– After starting early, this is without a doubt my next most valued tip. Be totally merciless cutting out words. Nobody is going to spend 40 minutes at your poster reading the book that you printed up there. You do not need to include your entire publication on a poster. To help in this endeavor, I recommend using bullet points. Your poster should get your main points across. It is not there to be all inclusive. Moreover, when you present a poster at a conference, you should be standing next to it to “fill in the blanks” of your poster and answer any questions reviewers may have.
– In the excerpt from my poster below, I basically culled down two paragraphs of information into six bullet points. If you notice, I also explain some terminology because I did not assume that the general audience would know what the word “anisotropic” meant. Furthermore, “innervation investment” could mean multiple things. Since this term is crucial to understanding the rest of my poster, I took the time to define it.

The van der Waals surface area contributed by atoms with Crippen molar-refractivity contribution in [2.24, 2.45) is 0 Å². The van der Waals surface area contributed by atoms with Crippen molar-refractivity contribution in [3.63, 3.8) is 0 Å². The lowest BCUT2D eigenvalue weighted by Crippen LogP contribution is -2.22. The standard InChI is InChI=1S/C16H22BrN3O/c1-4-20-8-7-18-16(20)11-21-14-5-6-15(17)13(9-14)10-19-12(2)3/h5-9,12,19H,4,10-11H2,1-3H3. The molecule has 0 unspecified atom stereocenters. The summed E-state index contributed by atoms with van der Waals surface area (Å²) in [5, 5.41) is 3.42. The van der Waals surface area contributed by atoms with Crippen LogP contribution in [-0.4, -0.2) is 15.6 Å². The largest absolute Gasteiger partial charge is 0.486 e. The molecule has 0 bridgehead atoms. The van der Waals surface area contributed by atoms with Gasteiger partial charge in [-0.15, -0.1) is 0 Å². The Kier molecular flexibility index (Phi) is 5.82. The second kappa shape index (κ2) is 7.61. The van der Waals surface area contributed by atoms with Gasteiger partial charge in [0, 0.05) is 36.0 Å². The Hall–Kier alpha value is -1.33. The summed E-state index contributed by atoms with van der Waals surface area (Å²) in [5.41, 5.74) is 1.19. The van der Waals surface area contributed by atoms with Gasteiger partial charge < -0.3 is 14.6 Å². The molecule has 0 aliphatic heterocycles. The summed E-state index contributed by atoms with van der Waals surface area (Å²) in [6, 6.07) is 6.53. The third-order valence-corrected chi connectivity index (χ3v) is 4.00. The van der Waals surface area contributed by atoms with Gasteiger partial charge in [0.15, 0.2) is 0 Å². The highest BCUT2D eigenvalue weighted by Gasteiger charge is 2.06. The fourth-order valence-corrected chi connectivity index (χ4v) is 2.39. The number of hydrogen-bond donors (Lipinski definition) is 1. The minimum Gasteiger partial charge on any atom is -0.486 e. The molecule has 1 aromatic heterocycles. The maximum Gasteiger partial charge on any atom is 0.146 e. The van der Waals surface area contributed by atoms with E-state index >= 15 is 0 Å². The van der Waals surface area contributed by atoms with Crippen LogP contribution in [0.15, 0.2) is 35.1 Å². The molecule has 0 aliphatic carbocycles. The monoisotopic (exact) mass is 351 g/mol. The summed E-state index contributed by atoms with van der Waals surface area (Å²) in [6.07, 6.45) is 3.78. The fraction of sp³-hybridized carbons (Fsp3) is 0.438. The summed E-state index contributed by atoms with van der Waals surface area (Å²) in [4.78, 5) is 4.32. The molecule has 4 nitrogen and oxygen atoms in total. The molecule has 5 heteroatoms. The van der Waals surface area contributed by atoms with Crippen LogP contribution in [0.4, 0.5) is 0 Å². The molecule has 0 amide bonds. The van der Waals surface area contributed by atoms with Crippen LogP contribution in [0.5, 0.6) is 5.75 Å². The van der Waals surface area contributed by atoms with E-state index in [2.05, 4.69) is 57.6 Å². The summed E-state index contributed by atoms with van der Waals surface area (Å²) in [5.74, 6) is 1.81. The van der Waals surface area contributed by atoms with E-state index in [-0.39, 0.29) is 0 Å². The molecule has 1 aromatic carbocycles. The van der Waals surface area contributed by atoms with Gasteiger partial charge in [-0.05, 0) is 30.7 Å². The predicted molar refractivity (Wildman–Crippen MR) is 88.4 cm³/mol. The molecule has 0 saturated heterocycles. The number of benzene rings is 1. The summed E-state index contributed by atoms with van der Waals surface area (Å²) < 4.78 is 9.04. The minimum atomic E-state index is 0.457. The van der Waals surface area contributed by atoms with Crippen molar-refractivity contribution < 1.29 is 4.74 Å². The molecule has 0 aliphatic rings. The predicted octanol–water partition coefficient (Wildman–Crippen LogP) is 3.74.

3. Spice Up Your Poster

– No, I am not talking about putting images of the Spice Girls on your poster… Use creative and appealing color schemes! For this particular poster, I primarily used a teal color. While this color is not a revolutionary idea in any sense, I was also going to present this poster at a marine biology symposium. If you have never been to a marine biology symposium before, let me tell you that it feels like you are actually in the ocean. Every poster is touting that same bright ocean blue color. So, by using a slightly off-blue color, I made my poster stand out from the others. Plus, I used other non-blue colors like purple, pink, and green to highlight more minor aspects of my poster.